Disturbances of glutamatergic neurotransmission and mononuclear phagocyte system activation have been described uni- and bipolar depression (UD/BD). Linking the glutamate and immune hypotheses of depression, quinolinic acid (QUIN) is synthesized by activated microglia and acts as an endogenous N-methyl-D-aspartate glutamate receptor (NMDA-R) agonist with neurotoxic properties. Recently, we observed an increased microglial QUIN expression in the subgenual and supracallosal, but not in the pregenual part of the anterior cingulate cortex in postmortem brains of suicide cases with severe depression. Since several hints point to a role of the hippocampus in depression, we extended our study and addressed the question whether microglial QUIN is also changed in subregions of the hippocampus (CA1 and CA2/3 areas) in these patients. Postmortem brains of 12 acutely depressed patients (UD, n = 6; BD, n = 6) and 10 neuropsychiatric healthy age- and gender-matched control subjects were analyzed using QUIN-immunohistochemistry. Hippocampal volumes were determined in order to assess possible neurotoxic or neurodegenerative aspects. Microglial QUIN expression in the whole group of depressed patients was either comparable (left CA1, right CA2/3) or decreased (right CA1: p = 0.004, left CA2/3: p = 0.044) relative to controls. Post hoc tests showed that QUIN was reduced both in UD and BD in the right CA1 field (UD, p = 0.048; BD, p = 0.031). No loss of hippocampal volume was detected. Our data indicate that UD and BD are associated with a local reduction in QUIN-immunoreactive microglia in the hippocampus and underline the importance of the NMDA-R signaling in depressive disorders.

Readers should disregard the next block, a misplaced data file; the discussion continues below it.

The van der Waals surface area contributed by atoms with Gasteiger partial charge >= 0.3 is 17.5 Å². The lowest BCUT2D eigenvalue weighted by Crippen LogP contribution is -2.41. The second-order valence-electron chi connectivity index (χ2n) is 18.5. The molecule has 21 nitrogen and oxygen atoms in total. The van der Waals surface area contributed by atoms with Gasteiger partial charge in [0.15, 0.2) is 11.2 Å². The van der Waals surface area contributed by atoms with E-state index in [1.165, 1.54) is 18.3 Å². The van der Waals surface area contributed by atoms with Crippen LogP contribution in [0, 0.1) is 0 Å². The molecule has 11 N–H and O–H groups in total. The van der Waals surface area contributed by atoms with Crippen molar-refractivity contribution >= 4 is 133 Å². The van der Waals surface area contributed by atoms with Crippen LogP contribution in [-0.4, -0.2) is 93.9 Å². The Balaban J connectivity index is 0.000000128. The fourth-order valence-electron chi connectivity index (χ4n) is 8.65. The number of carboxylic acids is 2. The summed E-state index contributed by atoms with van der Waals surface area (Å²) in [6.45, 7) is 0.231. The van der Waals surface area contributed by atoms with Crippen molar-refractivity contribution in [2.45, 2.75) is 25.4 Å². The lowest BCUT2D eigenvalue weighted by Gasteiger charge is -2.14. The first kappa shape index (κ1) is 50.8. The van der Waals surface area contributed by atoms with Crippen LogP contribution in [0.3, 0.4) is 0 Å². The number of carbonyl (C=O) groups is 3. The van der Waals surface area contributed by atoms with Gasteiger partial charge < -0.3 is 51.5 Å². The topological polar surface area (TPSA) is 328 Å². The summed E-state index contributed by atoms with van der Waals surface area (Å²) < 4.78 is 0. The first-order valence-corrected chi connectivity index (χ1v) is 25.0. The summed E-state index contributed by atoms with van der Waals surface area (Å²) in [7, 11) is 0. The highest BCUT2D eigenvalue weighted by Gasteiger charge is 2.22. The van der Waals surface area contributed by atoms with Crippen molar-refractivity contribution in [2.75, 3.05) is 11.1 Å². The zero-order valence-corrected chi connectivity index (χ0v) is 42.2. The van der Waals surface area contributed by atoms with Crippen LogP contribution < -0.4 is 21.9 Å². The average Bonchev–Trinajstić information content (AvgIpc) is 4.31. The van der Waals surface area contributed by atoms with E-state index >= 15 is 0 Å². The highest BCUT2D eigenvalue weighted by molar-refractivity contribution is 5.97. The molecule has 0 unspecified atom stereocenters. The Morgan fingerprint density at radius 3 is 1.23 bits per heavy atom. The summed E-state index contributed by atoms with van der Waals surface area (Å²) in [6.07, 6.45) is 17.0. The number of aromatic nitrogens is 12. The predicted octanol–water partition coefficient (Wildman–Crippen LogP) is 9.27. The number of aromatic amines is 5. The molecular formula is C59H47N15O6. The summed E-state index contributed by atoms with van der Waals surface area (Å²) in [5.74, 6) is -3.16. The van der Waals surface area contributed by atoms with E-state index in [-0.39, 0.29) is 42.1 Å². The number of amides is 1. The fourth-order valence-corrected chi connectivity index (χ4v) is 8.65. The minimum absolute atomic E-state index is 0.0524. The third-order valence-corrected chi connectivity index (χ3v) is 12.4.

|Journal||European Archives of Psychiatry and Clinical Neuroscience|
|Publication status||Published - Jun 2015|
- Major depression
- Bipolar disorder
- Quinolinic acid